The extradition marked the beginning of a long and tortuous saga which would last well beyond the death, at 100 years of age, of the ex-Nazi officer sentenced to life imprisonment for the Ardeatine Massacre.

Priebke was one of the men responsible for the execution of 335 Italian civilians on March 24, 1944. It was a reprisal shooting for a partisan attack on 33 German police officials who were marching down Via Rasella in German-occupied Rome. The retaliatory bloodbath took place near a series of ancient catacombs on Via Ardeatina, on the outskirts of Rome.

What set this mass slaughter apart, was the large number of victims and the circumstances which brought it about, as well as the sheer brutality of the methods applied. This historic event became a symbol of civilian slayings during the Nazi occupation of Rome.

At the end of the war, Priebke fled from a concentration camp near Rimini on the Adriatic coast, and made his way north. Thanks to the help of a few South Tyrolean priests, he managed to escape to Argentina where he stayed in hiding for fifty years. In May 1994, the former deputy Gestapo chief was discovered by an investigative journalist from the American Broadcasting Company. Surprisingly, Priebke consented to an interview.

The interview was televised and the fugitive arrested. The Italian government then began the complicated process of extradition, which was successfully expedited in November 1995.

Upon his arrival in Italy, Priebke was sent to the military prison at Forte Boccea in Rome. He faced trial but was acquitted because of a 30-year statute of limitations on murder charges.

His release caused a public outcry and his freedom was short-lived. A few hours later, Priebke was taken into custody. Meanwhile Germany too, had issued a request for his extradition, but on October 15, the Italian Court of Cassation ordered a new trial.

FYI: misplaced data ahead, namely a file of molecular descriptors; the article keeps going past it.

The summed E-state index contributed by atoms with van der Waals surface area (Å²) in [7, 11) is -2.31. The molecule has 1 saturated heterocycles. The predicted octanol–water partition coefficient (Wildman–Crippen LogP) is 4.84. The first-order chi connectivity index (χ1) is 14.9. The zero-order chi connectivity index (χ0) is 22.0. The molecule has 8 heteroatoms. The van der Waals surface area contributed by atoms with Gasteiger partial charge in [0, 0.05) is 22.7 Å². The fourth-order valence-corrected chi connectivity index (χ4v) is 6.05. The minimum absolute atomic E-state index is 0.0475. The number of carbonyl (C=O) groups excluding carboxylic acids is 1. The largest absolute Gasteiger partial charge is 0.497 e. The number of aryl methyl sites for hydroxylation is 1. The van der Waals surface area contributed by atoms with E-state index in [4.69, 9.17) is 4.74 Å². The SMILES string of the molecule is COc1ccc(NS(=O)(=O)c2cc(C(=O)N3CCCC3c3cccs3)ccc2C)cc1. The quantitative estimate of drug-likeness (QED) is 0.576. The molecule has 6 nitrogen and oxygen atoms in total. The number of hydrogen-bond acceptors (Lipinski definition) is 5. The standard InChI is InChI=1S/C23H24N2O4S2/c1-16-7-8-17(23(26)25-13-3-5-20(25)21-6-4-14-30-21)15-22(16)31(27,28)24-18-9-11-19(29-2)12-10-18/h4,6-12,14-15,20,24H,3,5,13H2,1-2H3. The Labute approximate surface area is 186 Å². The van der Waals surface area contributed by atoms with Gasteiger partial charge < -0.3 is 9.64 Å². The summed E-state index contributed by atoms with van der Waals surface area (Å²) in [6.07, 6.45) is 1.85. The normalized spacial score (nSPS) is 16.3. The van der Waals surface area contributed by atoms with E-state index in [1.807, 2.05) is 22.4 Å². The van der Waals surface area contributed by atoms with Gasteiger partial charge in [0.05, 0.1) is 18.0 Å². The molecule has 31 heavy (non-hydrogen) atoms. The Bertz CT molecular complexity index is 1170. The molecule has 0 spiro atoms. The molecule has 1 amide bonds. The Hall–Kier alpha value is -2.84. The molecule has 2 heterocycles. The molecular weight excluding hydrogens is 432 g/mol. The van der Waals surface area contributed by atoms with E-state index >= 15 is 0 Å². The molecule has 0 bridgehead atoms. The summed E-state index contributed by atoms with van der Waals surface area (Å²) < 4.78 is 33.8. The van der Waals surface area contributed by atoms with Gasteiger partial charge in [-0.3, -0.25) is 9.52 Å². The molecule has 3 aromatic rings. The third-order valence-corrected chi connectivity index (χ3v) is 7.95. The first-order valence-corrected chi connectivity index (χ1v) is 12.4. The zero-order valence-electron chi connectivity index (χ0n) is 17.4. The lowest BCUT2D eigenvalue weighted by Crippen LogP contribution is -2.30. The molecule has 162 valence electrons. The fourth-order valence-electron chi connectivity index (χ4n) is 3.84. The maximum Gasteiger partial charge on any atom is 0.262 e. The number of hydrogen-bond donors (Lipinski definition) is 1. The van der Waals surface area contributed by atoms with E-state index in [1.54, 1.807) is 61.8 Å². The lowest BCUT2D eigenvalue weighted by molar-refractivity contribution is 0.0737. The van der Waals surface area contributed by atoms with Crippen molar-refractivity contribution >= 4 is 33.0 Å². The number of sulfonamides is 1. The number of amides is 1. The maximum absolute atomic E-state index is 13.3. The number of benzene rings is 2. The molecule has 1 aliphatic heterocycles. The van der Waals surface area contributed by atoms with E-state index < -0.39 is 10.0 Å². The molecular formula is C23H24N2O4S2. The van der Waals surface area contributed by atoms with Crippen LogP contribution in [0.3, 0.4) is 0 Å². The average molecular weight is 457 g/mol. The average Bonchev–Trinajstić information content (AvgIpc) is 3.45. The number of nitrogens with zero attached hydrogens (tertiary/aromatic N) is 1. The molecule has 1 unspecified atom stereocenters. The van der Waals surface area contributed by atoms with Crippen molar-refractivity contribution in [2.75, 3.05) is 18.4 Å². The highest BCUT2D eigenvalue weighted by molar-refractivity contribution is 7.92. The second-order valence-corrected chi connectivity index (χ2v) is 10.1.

After a longwinded legal dispute, on February 10, 1997, the Court decided that Priebke and fellow SS officer Karl Haas should be tried by a newly assembled military court.

The court case began on April 4, 1997, in the high-security bunker of Rebibbia Prison. At first instance, Priebke was sentenced to 15 years’ imprisonment of which 10 were amnestied due to mitigating circumstances. The prosecution in Italy was a protracted affair.

Subsequent proceedings culminated on March 7, 1998, when the Italian military appeals court sentenced both Priebke and Hass to life imprisonment for the 1944 carnage. The decision was confirmed by the Court of Cassation.

Priebke was by now 85 years of age, and because of his age, was placed under house arrest. He served the remainder of his sentence in an apartment in a northern suburb of Rome until his death in October 2013.

“In the camps, the gas chambers were never found, except the one built after the war by the Americans at Dachau,” Priebke claimed in another interview aired around his 100th birthday. He denied the existence of the Holocaust and proudly professed to have chosen to “be himself”.

“Loyalty to one’s past is something that has to do with our beliefs,” he explained. “This is the way I see the world, my ideals; ....[it] has to do with a sense of self-respect and honour.”

Erich Priebke, nicknamed “the Butcher of the Ardeatine caves”, remained unrepentant until the very end...